Five Years After PASPA’s Repeal, How Must Sports Betting Improve?
Professional and Amateur Sports Protection Act (PASPA), otherwise recognized as the Bradley Act, was signed into law by President Bush in 1992 before going into action a year later. The bill prohibited states from presenting legal sports betting. But the U.S. Supreme Court flattened that decision on May 14, 2018, deeming PASPA as an unconstitutional ruling after a long clash between New Jersey and major professional sports leagues.
On the fifth anniversary of this repeal, where does sports betting need to refine itself the most? Below, you’ll find insight from a few industry experts.
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1. Advancing The Legal Betting Market
According to the American Gaming Association, over $200 billion has been wagered at betting sites and retail sportsbooks since PASPA’s repeal in May 2018. In fact, 39.2 million American adults placed a sports wager in the last 12 months alone.
Those figures may indicate an equitable market across operators for novice and seasoned bettors. However, there’s a disagreement in the industry about whether or not that’s true, especially amongst high-stake gamblers who are strapped by betting limits after tallying a considerable net profit.
Additionally, hold percentages have surged, especially surrounding key events like the Super Bowl. Tennessee sports betting is a prime example. The state’s regulators require a 10% revenue hold for mobile sportsbooks. There are conversations, reaching as far as the Volunteer State’s House of Representatives, to cut this constraint and instead place a tax on sports betting handle. But that, in turn, would motivate operators to accept high-hold parlays rather than straight bets.
Jeffrey Benson, Circa Sportsbook’s director of operations in Las Vegas, has helped employ a sportsbook model that detaches bettors from each of the previous handicaps mentioned. He says that for this industry to experience impactful progress, states must begin to showcase a more transparent and consistent user experience. Circa’s regulations, such as how much a user can successfully wager, tend to differ from other books.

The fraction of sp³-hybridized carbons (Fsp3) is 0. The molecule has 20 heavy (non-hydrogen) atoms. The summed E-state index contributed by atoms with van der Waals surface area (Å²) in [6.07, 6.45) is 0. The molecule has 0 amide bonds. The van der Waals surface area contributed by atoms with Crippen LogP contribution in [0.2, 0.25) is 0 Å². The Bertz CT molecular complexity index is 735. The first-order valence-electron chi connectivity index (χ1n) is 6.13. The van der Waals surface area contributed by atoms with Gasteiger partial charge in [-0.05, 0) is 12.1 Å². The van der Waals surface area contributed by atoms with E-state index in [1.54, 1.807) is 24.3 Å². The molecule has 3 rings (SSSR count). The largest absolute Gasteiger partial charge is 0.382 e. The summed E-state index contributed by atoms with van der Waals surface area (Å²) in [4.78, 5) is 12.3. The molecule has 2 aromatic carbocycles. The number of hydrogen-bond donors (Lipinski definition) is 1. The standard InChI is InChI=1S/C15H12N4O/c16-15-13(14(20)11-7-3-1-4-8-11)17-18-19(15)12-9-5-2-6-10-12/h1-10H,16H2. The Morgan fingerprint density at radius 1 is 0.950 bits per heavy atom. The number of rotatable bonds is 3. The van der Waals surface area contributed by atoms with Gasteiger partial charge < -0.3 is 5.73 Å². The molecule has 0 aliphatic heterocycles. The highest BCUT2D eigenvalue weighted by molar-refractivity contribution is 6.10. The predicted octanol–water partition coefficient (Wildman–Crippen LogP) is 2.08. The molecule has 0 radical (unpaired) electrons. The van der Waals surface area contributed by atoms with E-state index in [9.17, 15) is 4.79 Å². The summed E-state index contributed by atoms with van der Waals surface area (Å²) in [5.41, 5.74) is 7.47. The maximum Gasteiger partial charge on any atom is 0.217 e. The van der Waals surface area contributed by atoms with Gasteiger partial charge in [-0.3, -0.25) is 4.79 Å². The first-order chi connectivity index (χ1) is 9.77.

“I don’t expect every shop to take $200,000 bets on NFL sides on a Sunday morning (like Circa does), but I expect every single sportsbook that applies for a license and is regulated in the industry to take more than $20. You have a lot of regulators and operators who don’t understand this business for what it’s actually worth. They make it a challenge for the big boys to get into these markets. If people were really interested in bringing in the money back in from unregulated offshore books, they would focus on doing the things necessary to create a competitive environment where all sportsbooks can function.”
2. Prioritizing Responsible Gambling
At the latest SBC Summit North America conference, it was estimated that 95% of the sports wagering “circle” are non-problematic bettors, while the other 5% engage in problem gambling. The latter may seem like a small aggregate, but, in reality, it’s a number larger than the industry wants to see.
Moreover, we’re already seeing states reverse course on their pledge to assist with responsible gambling efforts. The law that permitted sports wagering in DC pledged the first $200,000 in sports betting taxes each fiscal year to help those with problem gambling. Despite collecting $600,000 through the end of fiscal 2022 on Sept. 30, not a single penny has gone to treatment centers. Legal Sports Report reported this news last month.